If you are up for adding the Bible study to the Words Challenge, then I am excited! But please don't feel it is necessary. You can still follow the Word Challenge with the daily Scripture reading and Bible Study devotions posted on my blog. And with both I hope you'll respond creatively and share your responses in the private Words Challenge Facebook group and/or on Instagram (#thessalonianswords).

We begin on Monday July 6th!

Click photo for printable PDF.

Sunday, June 28, 2020

Thessalonians Words Challenge

Thessalonians Words Challenge

July 6 - August 5, 2020

It's been a while since I did a summer Words Challenge and the time just felt right to take one on. A friend at church asked me to do a Bible study with her this summer to help refresh her memory on study methods as well as to keep her accountable in the Word. So, since I am doing that study I thought I would turn it into a Words Challenge as well!

We will use 31 significant words to guide us through 1 & 2 Thessalonians from July 6 - August 5. In these two letters Paul writes to Christ-followers who are struggling to hold onto their faith in a time of great trial and suffering. He uses these letters to help encourage them to focus on Jesus and the hope of His return as an anchor during the trials they face. He calls them to a right perspective about how to live life as Christ-followers while holding onto the hope of Christ. Fitting topics for us in our current times while we live through a pandemic. May we also find encouragement for our faith from Paul's letters to the Thessalonians.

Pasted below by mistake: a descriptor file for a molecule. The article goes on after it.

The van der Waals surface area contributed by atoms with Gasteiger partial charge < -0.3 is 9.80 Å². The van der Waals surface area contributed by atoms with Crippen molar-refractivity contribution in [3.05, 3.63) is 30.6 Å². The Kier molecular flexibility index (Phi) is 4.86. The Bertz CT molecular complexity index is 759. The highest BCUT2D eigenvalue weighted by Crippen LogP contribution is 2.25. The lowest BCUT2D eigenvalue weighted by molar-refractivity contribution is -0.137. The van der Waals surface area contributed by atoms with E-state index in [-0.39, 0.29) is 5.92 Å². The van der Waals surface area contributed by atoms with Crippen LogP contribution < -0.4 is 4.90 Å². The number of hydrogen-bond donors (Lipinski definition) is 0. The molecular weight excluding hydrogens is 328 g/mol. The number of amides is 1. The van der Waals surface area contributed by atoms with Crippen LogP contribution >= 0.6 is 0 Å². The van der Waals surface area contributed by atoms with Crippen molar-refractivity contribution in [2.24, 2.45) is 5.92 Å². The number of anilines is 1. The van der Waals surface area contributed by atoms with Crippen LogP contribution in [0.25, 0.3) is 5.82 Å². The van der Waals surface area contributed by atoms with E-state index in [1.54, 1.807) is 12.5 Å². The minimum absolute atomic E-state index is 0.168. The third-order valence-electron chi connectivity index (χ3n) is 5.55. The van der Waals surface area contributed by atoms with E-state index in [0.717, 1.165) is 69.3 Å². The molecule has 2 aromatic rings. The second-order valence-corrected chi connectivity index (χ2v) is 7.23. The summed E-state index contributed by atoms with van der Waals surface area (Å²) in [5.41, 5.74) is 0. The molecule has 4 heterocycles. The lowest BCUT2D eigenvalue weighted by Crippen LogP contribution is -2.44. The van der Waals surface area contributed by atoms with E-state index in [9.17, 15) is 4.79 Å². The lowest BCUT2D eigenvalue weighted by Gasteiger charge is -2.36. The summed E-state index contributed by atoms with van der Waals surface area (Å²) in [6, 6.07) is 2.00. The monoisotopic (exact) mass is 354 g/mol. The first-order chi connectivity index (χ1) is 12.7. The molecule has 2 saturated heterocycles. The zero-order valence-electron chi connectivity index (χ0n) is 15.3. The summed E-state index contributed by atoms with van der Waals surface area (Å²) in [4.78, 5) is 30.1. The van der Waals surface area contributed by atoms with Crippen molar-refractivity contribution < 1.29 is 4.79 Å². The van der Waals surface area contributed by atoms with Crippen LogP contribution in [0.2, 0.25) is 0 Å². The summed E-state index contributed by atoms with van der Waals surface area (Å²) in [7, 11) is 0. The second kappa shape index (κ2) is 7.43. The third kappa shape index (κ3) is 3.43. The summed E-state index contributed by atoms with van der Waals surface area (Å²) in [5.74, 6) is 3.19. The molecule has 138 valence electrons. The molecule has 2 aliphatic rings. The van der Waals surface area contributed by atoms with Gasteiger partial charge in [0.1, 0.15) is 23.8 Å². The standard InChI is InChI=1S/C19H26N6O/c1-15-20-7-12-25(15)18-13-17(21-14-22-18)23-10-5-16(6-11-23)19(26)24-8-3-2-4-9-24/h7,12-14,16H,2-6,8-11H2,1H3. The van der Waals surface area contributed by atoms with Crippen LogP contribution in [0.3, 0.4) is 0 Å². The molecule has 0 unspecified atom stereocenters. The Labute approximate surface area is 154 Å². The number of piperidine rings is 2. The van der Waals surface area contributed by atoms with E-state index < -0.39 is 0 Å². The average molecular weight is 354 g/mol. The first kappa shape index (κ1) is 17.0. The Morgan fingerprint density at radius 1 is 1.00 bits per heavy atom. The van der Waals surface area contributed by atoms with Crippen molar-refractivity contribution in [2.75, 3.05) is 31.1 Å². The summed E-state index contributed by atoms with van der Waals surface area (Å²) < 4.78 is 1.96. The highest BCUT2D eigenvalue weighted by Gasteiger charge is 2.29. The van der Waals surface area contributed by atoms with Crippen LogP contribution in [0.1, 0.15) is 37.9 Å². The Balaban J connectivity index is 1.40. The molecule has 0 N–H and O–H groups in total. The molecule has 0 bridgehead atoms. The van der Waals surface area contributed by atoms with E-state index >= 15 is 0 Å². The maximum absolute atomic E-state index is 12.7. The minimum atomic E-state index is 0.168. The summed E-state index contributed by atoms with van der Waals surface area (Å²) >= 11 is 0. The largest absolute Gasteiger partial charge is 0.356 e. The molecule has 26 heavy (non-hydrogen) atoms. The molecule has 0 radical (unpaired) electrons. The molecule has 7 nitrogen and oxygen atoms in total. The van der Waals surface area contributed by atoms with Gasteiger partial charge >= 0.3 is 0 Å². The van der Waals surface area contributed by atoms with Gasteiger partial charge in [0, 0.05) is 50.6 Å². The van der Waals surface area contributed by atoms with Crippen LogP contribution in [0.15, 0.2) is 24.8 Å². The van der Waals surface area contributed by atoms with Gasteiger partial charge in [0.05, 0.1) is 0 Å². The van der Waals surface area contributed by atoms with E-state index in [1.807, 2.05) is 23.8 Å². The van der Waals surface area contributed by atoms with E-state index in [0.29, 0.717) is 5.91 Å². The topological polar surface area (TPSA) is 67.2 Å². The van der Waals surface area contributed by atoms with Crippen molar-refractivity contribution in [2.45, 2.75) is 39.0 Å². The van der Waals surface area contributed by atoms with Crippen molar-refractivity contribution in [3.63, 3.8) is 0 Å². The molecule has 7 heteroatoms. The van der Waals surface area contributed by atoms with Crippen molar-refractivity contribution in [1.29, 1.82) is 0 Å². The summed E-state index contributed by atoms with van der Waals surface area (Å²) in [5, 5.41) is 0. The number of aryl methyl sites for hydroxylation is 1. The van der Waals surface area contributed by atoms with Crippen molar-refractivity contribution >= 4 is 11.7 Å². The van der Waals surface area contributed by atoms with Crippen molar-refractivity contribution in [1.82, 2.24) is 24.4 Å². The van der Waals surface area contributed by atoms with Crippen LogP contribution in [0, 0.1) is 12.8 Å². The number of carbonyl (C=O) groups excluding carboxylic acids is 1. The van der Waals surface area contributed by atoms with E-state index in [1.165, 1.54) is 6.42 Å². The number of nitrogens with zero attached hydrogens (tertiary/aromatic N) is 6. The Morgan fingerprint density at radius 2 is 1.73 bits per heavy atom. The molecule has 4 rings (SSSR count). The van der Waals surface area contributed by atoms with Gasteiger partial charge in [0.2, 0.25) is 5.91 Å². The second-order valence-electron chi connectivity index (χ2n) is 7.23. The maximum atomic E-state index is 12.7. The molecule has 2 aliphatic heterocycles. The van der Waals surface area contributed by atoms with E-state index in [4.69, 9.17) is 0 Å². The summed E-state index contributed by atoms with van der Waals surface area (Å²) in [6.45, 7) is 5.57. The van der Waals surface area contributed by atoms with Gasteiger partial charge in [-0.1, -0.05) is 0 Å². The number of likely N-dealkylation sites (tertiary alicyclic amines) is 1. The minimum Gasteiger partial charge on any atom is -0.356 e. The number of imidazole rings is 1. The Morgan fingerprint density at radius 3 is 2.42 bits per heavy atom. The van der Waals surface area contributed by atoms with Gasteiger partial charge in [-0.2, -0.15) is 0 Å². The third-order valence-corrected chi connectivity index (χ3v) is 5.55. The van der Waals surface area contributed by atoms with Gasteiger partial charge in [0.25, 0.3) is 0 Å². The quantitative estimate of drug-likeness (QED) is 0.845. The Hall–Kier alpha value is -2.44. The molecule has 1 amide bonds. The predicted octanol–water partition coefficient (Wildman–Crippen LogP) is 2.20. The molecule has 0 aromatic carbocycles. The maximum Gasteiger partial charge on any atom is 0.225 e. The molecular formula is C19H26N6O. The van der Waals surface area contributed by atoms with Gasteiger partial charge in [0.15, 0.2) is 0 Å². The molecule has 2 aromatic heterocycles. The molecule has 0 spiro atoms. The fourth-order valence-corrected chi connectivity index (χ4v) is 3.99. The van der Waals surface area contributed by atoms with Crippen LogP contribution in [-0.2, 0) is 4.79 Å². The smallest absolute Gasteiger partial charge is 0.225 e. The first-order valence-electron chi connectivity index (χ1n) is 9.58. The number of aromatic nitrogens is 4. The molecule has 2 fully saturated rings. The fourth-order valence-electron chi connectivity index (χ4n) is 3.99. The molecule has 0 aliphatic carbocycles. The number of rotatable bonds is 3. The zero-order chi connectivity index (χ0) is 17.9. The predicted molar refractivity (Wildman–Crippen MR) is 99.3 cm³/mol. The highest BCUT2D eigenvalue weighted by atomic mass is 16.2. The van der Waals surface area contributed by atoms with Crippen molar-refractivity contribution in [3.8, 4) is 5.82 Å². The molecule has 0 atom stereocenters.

Click on image for a badge to download

The words of this challenge will provide us with opportunities to dig deeper into these books and inspiration to express what we discover through art journaling or other creative practices. That's my whole desire for Words Challenges. Daily devotions will be posted here on my blog and you can share your art and insights in a private Facebook group, while building community with others who enjoy Bible study and art. To join the Facebook community click the link here or on the button in the side bar.

With this Words Challenge I would also like to challenge anyone who is up for it to go deeper than simply reading my Bible Study Devotions. I have created a page with my Bible study tips and techniques. I would love it if you joined me in studying these letters as we go through the challenge. I have morphed together my own style of doing an inductive style discovery study and I will post different tools I use as the challenge progresses. Why not follow along! The Bible Study Tips and Techniques page can be found here or you can access it through the menu at the top of the page. I love to study the Bible and to teach others to study it as well. True spiritual transformation comes as we intimately connect with God through His Word and His Spirit, yet many Christ-followers are intimidated by study skills or feel they need seminary degrees to wade through study resources. This was not God's plan! We need to know how to study the Word of God for ourselves. How else can we grow deeply and understand how to live as a Christ-follower? How else can we know how to identify false teaching?  I have already loaded the first two pages of tips and techniques to get you started in advance. You may already know how to use the inductive study method, if so, join me in this study with your preferred method and give my techniques a try as well if you like.

Below is the calendar for the Words Challenge. Each word has a theme verse. Use these verses or content from your study to help you respond creatively. Creative responses can be anything you choose - art journal, collage, photography, poetry, Bible journaling, visual study pages...anything you choose! Taking what we have read or studied and adding a creative response is a way to meditate on the word - we take it from our minds to our hearts and our hands and visually express it to the world!

Click on photo to download a pdf to print

Use #thessalonianswords on Instagram.